The School for Wives

Tuesday, 18 February, 1997

The story is about Arnolphe , who bought a child (Agnes) when she was four and kept her in almost isolation, not allowing her to meet anyone . He wanted her to retain her innocence so that he could marry her when she had grown in to a woman and have the most faithful wife. However, when he is away on business, Agnes, (who is now a grown women) falls in love with a man her own age which sets off a chain of events of miss-identity and confusion.

Peter Bowles who plays Arnolphe is wonderful as he acts out his torment and distress on the stage when he finds out about the young man's desires on his intended bride. He captures the audience superbly with great facial expressions and perfect comic timing. A truly great performance.

There is a great performance from Eric Sykes too as the dopey man servant 'Alain'. I wish they could have used him more, Sykes is a very gifted comic actor.

The show has received some great reviews. Nicholas de Jongh of the Evening Standard said "Peter Hall, while he puts a romantic gloss upon this most enticing Moliere farce, never lets you forget The School For Wives teaches a dateless, comic lesson to men who imagine women can be kept in place by male power and loads of guile". Charles Spencer of The Daily Telegraph was very enthusiastic he says "These days Sir Peter Hall often strikes me as a beta-double-plus director rather than pure alpha, a solid, usually reliable slogger rather than the source of real dramatic inspiration.I am, however, delighted to report that his School for Wives is one of the funniest shows in the West End." Peter Bowles gets most praise from the critics with his performance as 'Arnolphe'. Benedict Nightingale from The Times says "..Didn't Molière himself highlight the commedia? Didn't clowning remain part of the recipe as his comedy darkened? And, anyway, who could upstage Bowles in this mood? Not Sykes, not all three Marx Brothers, not anyone." and John Thaxter from The Stage says "..But Once into the cut and thrust of the plot, Ranjit Bolt's fresh, splendidly speakable adaptation serves the comedy brilliantly with a ripe choice of rude language for Bowles' Amolphe...Bowles gives a starry, brilliantly theatrical performance..." .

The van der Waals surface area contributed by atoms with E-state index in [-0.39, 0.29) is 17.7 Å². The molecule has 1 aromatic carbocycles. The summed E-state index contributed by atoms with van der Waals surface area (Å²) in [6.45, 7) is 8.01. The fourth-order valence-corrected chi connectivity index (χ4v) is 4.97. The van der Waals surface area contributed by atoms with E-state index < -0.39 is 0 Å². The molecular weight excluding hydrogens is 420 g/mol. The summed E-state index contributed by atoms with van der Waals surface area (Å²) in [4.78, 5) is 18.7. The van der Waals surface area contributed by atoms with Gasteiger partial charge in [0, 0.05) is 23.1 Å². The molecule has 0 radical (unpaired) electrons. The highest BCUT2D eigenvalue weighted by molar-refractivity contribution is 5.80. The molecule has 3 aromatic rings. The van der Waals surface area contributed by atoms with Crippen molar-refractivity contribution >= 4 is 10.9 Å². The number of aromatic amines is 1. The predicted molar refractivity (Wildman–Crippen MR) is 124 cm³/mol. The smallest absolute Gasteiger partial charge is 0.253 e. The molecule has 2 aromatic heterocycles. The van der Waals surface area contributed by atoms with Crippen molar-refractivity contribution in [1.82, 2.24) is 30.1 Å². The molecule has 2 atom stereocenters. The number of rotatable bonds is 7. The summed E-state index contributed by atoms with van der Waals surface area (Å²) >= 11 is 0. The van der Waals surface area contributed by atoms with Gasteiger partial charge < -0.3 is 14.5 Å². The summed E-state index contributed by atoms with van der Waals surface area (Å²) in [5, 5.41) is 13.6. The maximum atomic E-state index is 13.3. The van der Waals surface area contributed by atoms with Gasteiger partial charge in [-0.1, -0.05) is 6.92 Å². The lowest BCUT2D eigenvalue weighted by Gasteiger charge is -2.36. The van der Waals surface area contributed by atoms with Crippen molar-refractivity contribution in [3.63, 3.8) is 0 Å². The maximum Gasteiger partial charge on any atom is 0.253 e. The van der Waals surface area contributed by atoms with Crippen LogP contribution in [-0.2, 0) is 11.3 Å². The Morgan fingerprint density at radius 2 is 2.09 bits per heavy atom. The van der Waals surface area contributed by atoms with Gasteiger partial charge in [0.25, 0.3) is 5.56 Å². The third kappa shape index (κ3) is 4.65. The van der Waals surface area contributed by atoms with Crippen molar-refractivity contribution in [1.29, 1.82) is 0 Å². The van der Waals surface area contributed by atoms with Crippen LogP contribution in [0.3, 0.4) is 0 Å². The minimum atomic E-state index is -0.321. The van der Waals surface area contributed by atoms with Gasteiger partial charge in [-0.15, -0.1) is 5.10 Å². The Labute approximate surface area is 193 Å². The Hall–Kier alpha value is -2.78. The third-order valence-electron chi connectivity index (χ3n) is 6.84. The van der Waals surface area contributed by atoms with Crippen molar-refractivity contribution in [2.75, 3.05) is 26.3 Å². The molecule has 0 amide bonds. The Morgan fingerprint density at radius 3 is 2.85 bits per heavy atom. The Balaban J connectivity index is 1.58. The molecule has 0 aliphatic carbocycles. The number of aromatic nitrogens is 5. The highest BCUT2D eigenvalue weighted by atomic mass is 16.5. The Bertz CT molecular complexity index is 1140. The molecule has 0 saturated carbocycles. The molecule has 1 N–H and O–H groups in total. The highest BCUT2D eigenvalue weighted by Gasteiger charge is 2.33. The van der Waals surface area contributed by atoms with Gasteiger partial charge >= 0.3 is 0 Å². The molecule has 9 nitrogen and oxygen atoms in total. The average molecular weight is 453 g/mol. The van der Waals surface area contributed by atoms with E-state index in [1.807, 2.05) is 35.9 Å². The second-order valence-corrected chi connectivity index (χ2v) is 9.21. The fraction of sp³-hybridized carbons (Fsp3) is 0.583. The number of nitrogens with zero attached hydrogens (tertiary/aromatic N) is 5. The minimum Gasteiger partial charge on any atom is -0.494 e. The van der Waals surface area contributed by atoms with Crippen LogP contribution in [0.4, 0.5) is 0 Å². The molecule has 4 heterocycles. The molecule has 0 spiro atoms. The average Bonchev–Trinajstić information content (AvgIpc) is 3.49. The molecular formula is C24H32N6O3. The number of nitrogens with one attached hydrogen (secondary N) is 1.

In all, the acting was first class, the trouble was the script. It just was not funny enough for me. I never laughed out load once and there were long periods of time when I even struggled to smigger. This one I'm sure is an acquired taste, some will love it, others will be looking at their watches. Having said that it is worth going just to admire the performance of Bowles and Sykes who for me saved the evening from being one big bore!

(Darren Dalglish)

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